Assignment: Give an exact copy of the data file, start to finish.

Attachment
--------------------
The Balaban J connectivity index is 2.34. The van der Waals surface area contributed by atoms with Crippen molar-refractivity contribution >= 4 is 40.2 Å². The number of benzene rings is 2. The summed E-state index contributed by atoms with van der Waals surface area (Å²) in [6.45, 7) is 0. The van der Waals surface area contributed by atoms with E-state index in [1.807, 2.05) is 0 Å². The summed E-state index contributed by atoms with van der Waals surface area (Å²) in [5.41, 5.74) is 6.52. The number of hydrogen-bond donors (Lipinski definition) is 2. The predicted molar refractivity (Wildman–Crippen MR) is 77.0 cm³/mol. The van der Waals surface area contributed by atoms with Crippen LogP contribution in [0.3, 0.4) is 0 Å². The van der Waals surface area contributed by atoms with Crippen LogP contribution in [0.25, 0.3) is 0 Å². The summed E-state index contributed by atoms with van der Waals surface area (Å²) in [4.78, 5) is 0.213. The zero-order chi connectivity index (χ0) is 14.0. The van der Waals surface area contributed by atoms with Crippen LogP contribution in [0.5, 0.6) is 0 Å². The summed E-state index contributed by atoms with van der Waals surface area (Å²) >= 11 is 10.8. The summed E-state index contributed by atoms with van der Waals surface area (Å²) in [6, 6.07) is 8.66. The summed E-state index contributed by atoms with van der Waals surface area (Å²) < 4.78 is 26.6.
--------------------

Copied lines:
The Balaban J connectivity index is 2.34. The van der Waals surface area contributed by atoms with Crippen molar-refractivity contribution >= 4 is 40.2 Å². The number of benzene rings is 2. The summed E-state index contributed by atoms with van der Waals surface area (Å²) in [6.45, 7) is 0. The van der Waals surface area contributed by atoms with E-state index in [1.807, 2.05) is 0 Å². The summed E-state index contributed by atoms with van der Waals surface area (Å²) in [5.41, 5.74) is 6.52. The number of hydrogen-bond donors (Lipinski definition) is 2. The predicted molar refractivity (Wildman–Crippen MR) is 77.0 cm³/mol. The van der Waals surface area contributed by atoms with Crippen LogP contribution in [0.3, 0.4) is 0 Å². The van der Waals surface area contributed by atoms with Crippen LogP contribution in [0.25, 0.3) is 0 Å². The summed E-state index contributed by atoms with van der Waals surface area (Å²) in [4.78, 5) is 0.213. The zero-order chi connectivity index (χ0) is 14.0. The van der Waals surface area contributed by atoms with Crippen LogP contribution in [0.5, 0.6) is 0 Å². The summed E-state index contributed by atoms with van der Waals surface area (Å²) >= 11 is 10.8. The summed E-state index contributed by atoms with van der Waals surface area (Å²) in [6, 6.07) is 8.66. The summed E-state index contributed by atoms with van der Waals surface area (Å²) < 4.78 is 26.6.